Did you know that your employer can fire you for virtually any reason?
Most employees who are terminated immediately seek answers as to why they are being fired. However, since Georgia is an at-will employment state, employers do not need to provide a reason. And even if they do provide a reason, most any reason is sufficient, as long as it's not a reason prohibited by law.
This might seem unfair. But it's not necessarily illegal.
In theory, it works both ways: Employees can quit whenever they want, with or without a reason. Since employers tend to hold the power -- usually workers need an income more than the employer needs a specific worker -- it generally gives employers the edge.
There are illegal reasons to fire people, even in an at-will state. Federal law provides protection for a number of protected classes, and employers can be held liable for violating someone's legal rights. Examples of protected classes include:
- National origin
- Sexual Orientation
- Gender Identity
An employer cannot hide behind the at-will employment laws if there is evidence that they fired a minority worker because of a protected characteristic like race, for instance. Likewise, an employer is likely to have great difficulty defending the termination of all female workers to allow for their replacement with all-male staff.
What if you're sick?That brings us back to the original question: Can you get fired if you're sick, or is that a protected class?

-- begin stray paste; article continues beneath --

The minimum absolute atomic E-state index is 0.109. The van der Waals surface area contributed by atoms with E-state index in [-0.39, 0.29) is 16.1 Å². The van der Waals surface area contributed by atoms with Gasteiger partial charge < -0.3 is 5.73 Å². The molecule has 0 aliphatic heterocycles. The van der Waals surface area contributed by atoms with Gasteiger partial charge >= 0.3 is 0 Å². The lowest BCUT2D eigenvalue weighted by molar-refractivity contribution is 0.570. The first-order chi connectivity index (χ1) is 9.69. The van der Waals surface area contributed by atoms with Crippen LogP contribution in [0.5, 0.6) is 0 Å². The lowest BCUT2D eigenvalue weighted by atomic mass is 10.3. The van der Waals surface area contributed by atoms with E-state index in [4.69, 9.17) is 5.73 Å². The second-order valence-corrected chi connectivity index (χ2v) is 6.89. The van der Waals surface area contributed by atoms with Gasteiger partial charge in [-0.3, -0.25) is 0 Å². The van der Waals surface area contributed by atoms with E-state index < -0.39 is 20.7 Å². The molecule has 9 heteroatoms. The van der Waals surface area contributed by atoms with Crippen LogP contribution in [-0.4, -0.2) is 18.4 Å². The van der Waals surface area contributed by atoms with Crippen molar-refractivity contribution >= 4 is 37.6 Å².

The answer depends. You may be protected under a variety of laws, depending on your specific illness or the illness of certain family members. On the other hand, if you're missing too much work because you're sick, there are situations where an employer can legally fire you, for example where no legal protections apply to your situation.
One example of potential protection for unwell employees is the Americans with Disabilities Act, or ADA. Certain diseases and disorders are protected, and employers are required to engage in an interactive process with employees about reasonable accommodations. The ADA protects disabled employees who are able to undertake gainful employment and do their essential job functions with the help of reasonable accommodations.
The Family and Medical Leave Act, or FMLA, may also be a source of job protection. It deals with serious illnesses, caring for new or newly adopted children, and caring for certain sick family members. You won't be protected if you're missing work with a cold, but you may be protected if you or your covered family members have a serious health condition, your employer has more than 50 employees within a 75 mile radius, and you have been employed for more than a year and have worked the requisite number of hours.
Certain states also have their own sick leave laws and regulations, which may offer additional protection in some cases. For instance, a 2017 update to Georgia laws gives workers the option to use a week of their own sick leave to care for someone else. That said, there are no mandated sick leave requirements under state law in Georgia, so any days off outside legally protected time off will be those offered by employers as a perk or a benefit.
Were you illegally fired?
As you can see, the specific facts of an employee's situation play heavily into whether a termination is legal or not. If you believe your termination was illegal, please contact us. We may be able to help you get the compensation you deserve.